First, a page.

Alan Moore came to prominence during the 1980s scripting comic creations that oered cosmic updates to Gothic horror, like Swamp Thing (1984–87), and postmodern commentaries on superhero lore, like Watchmen (1986–87). Moore’s work had an air of self-referential archaeology, giving literary weight to a medium that had been used to just seeing how far it could flex its spandex. His work since has been less revolutionary, leaning more into the pomp of superheroes with things like Tom Strong (1999–2006), and further into the occult, to the point where Moore oàcially declared himself a magician.
But this collection of nine stories – several written during the 80s and 90s, but for the large part new – is not magic. They are entertaining enough, darkly comedic tales and pulp vignettes; some ape horror in the style of Edgar Allan Poe, and there’s a Borges–beat mashup where Moore academically annotates a prose poem in the style of Allen Ginsberg.
At the heart of the book is the 270-page ‘What We Can Know About Thunderman’, an overly detailed ri on the histories of Superman, comics publishers Á², Marvel and horror line Â², and the overworked chumps who produced such tales. But overabounding all this are laboured adjectives, indulgently labyrinthine descriptions and two-dimensional characters.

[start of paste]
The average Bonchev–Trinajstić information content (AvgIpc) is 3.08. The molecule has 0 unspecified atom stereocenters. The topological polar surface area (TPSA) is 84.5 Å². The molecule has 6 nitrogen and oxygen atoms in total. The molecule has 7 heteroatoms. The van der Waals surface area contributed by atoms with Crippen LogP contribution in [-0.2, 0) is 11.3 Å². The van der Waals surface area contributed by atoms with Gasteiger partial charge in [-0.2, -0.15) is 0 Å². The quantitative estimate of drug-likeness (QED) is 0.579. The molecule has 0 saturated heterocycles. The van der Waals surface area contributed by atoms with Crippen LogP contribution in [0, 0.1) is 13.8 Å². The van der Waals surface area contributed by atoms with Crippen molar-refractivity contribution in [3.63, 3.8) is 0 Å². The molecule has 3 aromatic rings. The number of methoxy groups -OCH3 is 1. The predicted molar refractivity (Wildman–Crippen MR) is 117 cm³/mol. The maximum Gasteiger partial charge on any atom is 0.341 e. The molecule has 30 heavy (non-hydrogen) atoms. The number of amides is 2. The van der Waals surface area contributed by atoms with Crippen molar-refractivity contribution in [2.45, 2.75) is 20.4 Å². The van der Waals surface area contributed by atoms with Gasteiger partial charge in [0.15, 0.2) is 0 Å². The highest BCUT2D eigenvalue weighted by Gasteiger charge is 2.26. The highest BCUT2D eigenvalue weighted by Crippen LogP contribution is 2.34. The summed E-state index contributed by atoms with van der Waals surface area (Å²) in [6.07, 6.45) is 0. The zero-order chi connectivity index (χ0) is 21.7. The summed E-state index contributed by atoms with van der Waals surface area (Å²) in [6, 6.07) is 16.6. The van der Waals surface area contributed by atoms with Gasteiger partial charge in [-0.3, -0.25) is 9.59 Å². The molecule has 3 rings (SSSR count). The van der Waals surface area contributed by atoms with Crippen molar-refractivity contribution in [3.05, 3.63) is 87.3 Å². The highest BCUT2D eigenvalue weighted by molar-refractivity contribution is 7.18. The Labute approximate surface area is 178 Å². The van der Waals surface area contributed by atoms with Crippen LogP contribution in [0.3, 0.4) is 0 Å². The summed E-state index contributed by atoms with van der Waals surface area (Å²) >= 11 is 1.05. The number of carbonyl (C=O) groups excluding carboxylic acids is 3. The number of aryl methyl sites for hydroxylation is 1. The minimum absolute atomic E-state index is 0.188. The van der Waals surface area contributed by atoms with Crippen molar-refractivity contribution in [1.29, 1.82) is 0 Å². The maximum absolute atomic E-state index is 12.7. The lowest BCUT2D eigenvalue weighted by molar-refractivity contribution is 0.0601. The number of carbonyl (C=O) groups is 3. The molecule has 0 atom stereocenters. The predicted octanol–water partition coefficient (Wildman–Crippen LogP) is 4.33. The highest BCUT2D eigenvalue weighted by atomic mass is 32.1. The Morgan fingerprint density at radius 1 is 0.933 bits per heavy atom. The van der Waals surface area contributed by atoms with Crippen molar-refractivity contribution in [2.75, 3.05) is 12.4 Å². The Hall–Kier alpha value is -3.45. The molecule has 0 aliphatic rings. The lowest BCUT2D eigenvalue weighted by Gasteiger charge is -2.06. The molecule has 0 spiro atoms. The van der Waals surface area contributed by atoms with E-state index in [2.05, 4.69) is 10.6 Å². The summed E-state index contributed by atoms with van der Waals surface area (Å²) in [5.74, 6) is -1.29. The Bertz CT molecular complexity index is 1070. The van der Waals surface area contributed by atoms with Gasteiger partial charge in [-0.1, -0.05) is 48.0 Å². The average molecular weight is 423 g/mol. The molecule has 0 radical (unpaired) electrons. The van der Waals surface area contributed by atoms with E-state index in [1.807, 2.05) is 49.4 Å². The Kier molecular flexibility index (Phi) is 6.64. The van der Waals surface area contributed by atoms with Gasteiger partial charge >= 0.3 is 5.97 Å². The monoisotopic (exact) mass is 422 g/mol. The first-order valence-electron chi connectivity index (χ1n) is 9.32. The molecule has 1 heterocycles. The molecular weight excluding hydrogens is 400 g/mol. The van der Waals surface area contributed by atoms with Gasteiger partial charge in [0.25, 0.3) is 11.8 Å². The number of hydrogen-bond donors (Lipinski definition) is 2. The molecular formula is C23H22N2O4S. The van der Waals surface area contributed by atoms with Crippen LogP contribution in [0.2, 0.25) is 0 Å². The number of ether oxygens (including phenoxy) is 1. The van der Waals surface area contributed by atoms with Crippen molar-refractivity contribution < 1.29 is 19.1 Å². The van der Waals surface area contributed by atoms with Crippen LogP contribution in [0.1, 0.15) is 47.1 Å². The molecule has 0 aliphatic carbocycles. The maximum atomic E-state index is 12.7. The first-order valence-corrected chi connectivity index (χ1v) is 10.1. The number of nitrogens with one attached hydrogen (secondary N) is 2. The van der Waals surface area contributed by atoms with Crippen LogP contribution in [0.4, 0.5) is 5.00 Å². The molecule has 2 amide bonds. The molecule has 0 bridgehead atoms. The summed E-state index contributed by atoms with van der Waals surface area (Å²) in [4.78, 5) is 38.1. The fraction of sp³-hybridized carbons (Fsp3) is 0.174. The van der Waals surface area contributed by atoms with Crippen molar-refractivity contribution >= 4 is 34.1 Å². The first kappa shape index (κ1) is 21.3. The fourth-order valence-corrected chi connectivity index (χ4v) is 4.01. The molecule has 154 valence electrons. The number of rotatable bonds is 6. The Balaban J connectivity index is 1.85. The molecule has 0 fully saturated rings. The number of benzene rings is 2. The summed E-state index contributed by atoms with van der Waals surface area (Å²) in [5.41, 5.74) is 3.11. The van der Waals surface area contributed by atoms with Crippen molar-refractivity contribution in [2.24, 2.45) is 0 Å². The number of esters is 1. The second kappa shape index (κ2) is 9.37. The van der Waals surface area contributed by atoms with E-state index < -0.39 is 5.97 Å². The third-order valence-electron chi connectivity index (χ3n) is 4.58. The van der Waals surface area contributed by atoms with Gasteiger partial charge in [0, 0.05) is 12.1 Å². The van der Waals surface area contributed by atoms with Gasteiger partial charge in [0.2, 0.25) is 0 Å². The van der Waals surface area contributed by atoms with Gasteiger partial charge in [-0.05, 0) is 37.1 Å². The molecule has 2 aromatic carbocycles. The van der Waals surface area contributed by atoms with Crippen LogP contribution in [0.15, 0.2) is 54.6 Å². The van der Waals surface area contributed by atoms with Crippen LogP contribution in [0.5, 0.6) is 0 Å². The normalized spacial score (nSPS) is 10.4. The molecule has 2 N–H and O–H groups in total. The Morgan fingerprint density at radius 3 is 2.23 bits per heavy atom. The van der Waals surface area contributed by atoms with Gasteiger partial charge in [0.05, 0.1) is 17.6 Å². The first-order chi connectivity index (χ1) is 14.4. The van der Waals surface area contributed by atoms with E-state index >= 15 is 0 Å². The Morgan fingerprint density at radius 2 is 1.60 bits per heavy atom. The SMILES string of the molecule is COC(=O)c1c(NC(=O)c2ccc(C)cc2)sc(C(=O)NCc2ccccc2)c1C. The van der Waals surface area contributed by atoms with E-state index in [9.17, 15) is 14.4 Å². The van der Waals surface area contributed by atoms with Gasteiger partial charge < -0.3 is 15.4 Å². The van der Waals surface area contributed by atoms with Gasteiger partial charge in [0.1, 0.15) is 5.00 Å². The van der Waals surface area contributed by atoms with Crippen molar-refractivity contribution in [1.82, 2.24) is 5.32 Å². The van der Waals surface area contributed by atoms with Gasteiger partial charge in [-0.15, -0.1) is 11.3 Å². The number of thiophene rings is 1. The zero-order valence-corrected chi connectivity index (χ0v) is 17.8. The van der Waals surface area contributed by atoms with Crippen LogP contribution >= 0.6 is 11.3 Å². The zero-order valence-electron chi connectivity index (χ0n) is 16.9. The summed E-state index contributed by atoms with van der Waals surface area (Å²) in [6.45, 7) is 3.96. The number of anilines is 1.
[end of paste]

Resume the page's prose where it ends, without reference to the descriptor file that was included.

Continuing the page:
And just as his Lost Girls (1991) evidenced a predilection for literary smut, most stories here just feel like elaborate setups for sex scenes: a hipster Jesus bedding a property lawyer who is the unexpected steward for the Apocalypse in Bedford; an elevator that reveals a multilegged monster that turns out to be just a couple screwing; a pair of nascent intelligences at the dawn of the universe discovering their delight in what they term ‘clattersmashtinkling’.
The interplay between words and images in comics allows for productive loss; here, laid out in Moore’s elaborate prose, there is no between-the-lines, and every metaphor is spelled out to make sure you get it. Moore’s collaborations with illustrators clearly focus, and hone, his incandescent brain. For many of the same ideas found here, you might turn to Moore’s Promethea (1999–2005) or his illustrated performance A Disease of Language (2005) to find some of the darkness between frames missing from Moore’s overlit Illuminations. Chris Fite-wassilak